[Sugar-devel] Clocks on XOs
bernie at codewiz.org
Tue Jul 6 22:14:49 EDT 2010
On Tue, 2010-07-06 at 16:36 -0600, Daniel Drake wrote:
> On 6 July 2010 15:03, Bernie Innocenti <bernie at codewiz.org> wrote:
> > Well, granting root access from the console already weakens it to the
> > point of being useless. Who would bother to setup a fake DHCP, DNS and
> > NTP server when it takes 20 seconds to crack it from the console? :-)
> Right. So with that logic, lets just throw out the whole security
> system. Ignoring the fact that some deployments ship without root
Is the practice of completely locking-down the laptops something we'd
even want to encourage? Assuming we don't, why should we cripple
time-syncing for everyone just to simplify an unsupported customization?
> And that there are efforts to solve that in the future.
Oh, I was unaware of this. Who is working on it, and what's the exact
> Having ntp sync like this weakens the security system because it means
> that when you fix one problem (of easy root access, for example), you
> still have other ones that make your system easily defeatable.
> Instead, if you choose not to add more holes, once you fix the
> existing ones then you have a fully secure system.
Easy root access is not a security bug, it's a feature that OLPC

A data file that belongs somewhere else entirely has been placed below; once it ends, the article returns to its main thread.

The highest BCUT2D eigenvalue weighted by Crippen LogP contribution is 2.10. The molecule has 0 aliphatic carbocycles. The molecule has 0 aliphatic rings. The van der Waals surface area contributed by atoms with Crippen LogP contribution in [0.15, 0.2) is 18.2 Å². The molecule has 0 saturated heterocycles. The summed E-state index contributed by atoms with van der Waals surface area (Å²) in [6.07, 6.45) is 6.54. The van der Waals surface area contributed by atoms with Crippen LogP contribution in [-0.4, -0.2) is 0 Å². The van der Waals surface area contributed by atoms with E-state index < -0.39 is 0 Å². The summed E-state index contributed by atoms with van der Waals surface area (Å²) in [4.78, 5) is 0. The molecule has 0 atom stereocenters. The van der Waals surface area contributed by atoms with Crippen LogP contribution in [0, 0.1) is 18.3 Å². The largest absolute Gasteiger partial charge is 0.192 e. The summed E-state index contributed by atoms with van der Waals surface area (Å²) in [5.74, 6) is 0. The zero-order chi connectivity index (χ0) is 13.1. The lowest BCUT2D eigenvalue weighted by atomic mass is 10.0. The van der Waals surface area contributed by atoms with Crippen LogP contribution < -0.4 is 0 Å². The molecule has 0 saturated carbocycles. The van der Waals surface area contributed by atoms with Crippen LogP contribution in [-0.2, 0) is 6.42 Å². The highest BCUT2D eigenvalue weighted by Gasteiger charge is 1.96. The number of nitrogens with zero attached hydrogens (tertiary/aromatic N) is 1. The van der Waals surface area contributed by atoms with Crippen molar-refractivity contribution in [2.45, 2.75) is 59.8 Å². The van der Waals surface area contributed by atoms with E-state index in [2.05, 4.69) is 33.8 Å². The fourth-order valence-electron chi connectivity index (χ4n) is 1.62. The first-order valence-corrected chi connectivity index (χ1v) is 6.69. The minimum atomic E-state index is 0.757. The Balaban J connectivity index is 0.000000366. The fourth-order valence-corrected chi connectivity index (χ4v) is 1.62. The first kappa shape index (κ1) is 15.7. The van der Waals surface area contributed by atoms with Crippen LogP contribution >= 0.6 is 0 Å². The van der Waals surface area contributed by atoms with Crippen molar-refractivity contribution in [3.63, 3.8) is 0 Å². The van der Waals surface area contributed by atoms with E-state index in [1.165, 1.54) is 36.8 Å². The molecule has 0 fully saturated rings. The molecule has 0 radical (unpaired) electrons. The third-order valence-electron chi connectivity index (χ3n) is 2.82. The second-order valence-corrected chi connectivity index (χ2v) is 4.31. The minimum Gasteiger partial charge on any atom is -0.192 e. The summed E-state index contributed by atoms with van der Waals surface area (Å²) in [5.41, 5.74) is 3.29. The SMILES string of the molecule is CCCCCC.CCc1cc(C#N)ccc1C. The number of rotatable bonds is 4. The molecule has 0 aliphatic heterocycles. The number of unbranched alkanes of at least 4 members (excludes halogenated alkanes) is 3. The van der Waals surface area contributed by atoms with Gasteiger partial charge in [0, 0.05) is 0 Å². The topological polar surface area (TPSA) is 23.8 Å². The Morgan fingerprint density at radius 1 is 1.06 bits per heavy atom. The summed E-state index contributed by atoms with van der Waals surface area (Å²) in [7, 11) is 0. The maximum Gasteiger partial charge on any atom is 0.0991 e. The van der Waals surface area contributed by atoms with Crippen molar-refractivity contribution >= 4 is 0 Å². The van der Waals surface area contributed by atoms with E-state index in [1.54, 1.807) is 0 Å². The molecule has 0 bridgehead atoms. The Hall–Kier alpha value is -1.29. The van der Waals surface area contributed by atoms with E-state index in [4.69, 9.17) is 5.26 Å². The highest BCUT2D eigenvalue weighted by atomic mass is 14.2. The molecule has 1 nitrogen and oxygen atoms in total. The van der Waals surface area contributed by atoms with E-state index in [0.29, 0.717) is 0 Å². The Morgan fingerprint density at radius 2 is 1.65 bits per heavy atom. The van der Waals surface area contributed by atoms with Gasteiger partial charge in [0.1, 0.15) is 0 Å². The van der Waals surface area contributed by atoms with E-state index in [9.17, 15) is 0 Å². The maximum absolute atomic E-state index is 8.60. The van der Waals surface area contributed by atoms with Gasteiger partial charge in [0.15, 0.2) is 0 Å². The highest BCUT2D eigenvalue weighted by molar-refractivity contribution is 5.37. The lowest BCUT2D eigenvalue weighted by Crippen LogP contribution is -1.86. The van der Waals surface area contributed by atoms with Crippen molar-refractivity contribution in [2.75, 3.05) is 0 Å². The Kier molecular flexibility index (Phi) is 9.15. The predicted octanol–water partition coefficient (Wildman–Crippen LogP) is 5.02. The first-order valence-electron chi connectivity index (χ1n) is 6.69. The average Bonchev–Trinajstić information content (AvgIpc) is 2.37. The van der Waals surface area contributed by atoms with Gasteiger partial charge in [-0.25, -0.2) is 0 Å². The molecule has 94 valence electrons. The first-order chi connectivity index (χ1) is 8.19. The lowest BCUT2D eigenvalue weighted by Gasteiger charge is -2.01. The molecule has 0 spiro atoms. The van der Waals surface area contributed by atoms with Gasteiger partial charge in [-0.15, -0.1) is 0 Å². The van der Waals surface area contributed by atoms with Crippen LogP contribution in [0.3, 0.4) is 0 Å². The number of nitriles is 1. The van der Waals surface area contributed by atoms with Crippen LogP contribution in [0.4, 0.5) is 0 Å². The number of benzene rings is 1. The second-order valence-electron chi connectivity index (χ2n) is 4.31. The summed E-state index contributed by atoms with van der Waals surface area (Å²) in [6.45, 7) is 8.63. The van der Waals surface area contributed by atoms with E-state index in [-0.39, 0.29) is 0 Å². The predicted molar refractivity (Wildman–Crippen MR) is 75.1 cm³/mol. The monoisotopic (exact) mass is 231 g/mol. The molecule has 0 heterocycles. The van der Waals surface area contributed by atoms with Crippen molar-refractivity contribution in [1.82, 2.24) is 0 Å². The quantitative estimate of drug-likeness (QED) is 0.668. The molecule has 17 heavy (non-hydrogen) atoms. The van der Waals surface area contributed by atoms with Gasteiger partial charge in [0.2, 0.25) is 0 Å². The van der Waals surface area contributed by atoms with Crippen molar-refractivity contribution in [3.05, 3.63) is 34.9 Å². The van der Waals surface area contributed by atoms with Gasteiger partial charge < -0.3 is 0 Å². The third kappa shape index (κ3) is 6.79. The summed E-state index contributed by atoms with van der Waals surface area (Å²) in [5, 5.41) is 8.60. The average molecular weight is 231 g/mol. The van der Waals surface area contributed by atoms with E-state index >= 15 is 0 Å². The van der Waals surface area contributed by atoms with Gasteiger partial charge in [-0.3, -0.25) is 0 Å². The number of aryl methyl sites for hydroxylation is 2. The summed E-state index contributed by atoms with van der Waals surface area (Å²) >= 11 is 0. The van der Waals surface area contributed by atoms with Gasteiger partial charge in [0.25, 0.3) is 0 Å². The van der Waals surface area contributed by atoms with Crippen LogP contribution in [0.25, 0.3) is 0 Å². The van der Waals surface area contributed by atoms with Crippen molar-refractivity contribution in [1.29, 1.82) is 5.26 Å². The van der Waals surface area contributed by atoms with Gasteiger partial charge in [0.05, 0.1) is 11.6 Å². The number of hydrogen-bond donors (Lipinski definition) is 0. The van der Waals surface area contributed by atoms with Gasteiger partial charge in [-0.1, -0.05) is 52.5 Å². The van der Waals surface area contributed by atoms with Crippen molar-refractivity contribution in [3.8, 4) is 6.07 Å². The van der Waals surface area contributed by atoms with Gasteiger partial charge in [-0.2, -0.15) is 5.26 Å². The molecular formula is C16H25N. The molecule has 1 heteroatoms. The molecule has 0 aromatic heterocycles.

deliberately chose to give to all users. I even submitted a mingetty
patch adding --loginpause which we use to drop into the root console.
Why? Because, without root access, children would own the XO the same
way consumers own the iPhone and the TiVo.
They could crash the physical thing on the floor and burn it, but not
flip one bit without government's authorization. I may sound a bit
melodramatic, but a project of this kind wouldn't have inspired me to
volunteer even for one day.
Moralities apart, I guess anyone would agree on the purely technical
statement that we can't make OATS work effectively without also taking
away root privileges (or the best parts of it). Any half-hearted
compromise is likely to be as ineffective as it is annoying.
> > This isn't globally acceptable: many (most?) laptops run without a OATS
> > server, so their clock would remain wrong forever.
> This picture is rapidly changing.
I thought the default was changed one year ago from locked to unlocked.
I would be surprised if many deployments had the technical skills to
deal comfortably with the complexity of the activation system, when it
is very challenging even for us.
We probably disagree here, but I think that in most cases OATS costs
more to maintain than its actual economical benefit. Admittedly, it
works very well at addressing a problem of fear that may play a big role
in influencing decision makers.
Come on, we all secretly know this and play dumb :-)
// Bernie Innocenti - http://codewiz.org/
\X/ Sugar Labs - http://sugarlabs.org/
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